When his girlfriend suddenly disappears, leaving a cryptic note as her only explanation, Hank’s comfortable life and his sanity begin to crack. Then, from the woods surrounding his house, something terrible starts trying to break in.

Cast:  Jeremy Gardner, Brea Grant, Henry Zebrowski, Justin Benson, Ashley Song

Directors: Jeremy Gardner, Christian Stella
Writers: Jeremy Gardner

In the backwater, middle of nowhere Florida, Hank has managed to woo the love of his life, Abby. For ten years they’ve lived a happy life together, until she up and disappears one morning. Without any sign of where she may have gone, Hank now finds himself searching for answers, and to make things worse; there’s a monster scratching on his door every night after the clock strikes twelve.

Don’t let the poster for After Midnight lead you to believe this is a monster movie as this is a romance first and foremost, with a creature-feature angle entwined. Not a complaint of mine, but I know how horror fans get online. 


As the film first introduced us to Hank (Jeremy Gardner) and Abby (Brea Grant), it’s on their first trip to Hanks family home, on Abby’s birthday. They are starstruck lovers. Hank is doing his best to woo her and Abby is visible enamoured by the man. The film plays with your expectations in these opening moments, almost joking towards to audience. Abby references the Texas Chainsaw Massacre in a joke about the big, lonely house, but nothing comes of it. With the loud sound of a shotgun fired we’re violently whipped to modern day where Hank has just shot into his front door—attempting to fight off a creature. His face now sports a beard, and visibly he looks nothing like the man we were just introduced to minutes before. How one younger, beardless Hank can go to this crazed-look with a monster banging on his door is the mystery.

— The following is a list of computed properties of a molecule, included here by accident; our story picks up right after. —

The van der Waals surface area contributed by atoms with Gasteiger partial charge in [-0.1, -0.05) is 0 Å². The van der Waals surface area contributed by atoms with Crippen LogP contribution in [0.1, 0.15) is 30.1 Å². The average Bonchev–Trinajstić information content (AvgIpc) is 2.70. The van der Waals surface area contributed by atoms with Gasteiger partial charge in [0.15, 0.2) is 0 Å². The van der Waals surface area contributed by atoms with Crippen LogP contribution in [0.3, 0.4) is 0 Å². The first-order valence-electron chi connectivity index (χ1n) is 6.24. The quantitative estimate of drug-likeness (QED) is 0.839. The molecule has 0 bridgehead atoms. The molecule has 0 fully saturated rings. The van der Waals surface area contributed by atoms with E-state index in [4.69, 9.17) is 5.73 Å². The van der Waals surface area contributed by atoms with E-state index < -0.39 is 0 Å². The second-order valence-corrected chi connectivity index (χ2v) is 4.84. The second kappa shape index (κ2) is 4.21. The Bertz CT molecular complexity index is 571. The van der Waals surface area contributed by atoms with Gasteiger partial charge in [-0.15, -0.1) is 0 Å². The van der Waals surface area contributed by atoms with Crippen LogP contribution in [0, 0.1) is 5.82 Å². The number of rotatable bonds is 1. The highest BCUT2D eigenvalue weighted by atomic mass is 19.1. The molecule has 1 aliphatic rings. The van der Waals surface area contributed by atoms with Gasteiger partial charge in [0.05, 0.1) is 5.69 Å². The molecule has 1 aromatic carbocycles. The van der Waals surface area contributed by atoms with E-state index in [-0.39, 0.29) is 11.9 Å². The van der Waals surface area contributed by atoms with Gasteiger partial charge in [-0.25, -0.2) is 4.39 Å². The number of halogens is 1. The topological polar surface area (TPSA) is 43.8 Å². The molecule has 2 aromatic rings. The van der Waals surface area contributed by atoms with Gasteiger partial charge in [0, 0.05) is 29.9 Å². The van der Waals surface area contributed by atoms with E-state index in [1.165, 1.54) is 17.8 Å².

During After Midnights first half we learn about Hank, the person he is today, and what his friends think of him and Abby. They’re surprised to learn that she’s disappeared, and by all accounts, the two were a picture-perfect couple. Flashbacks continue to elevate the idea of Hank and Abby’s relationship blooming, their passion for one another only growing. But as an audience, you’re right to feel ambivalence towards Hank, as there surely must be something astray.

After Midnight is a beautiful film with cinematography by Christina Stella, who is also co-director alongside Jeremy Gardner. The flackback sequences of vivid and bright colours offer a stark contrast to the brown colour pallet washing the current-day scenes. However, the editing by Stella and Gardner is rough at times with several jarring cuts. The films best scene is a powerful super-long one-take where Gardner and Grant act their assess off. Not only was the one-shot effective for the scene, but I was thankful the editing didn’t ruin the emotional tension. 

After Midnight may leave some loving it and others hating it after the final act. An interesting karaoke scene is just one of the brave choices made. However, for me, the ending brought a smile to my face as I shook my head in amusement. This is a weird, lovely and highly original film. You have to see it to believe it. 


(After Midnight screener provided for review)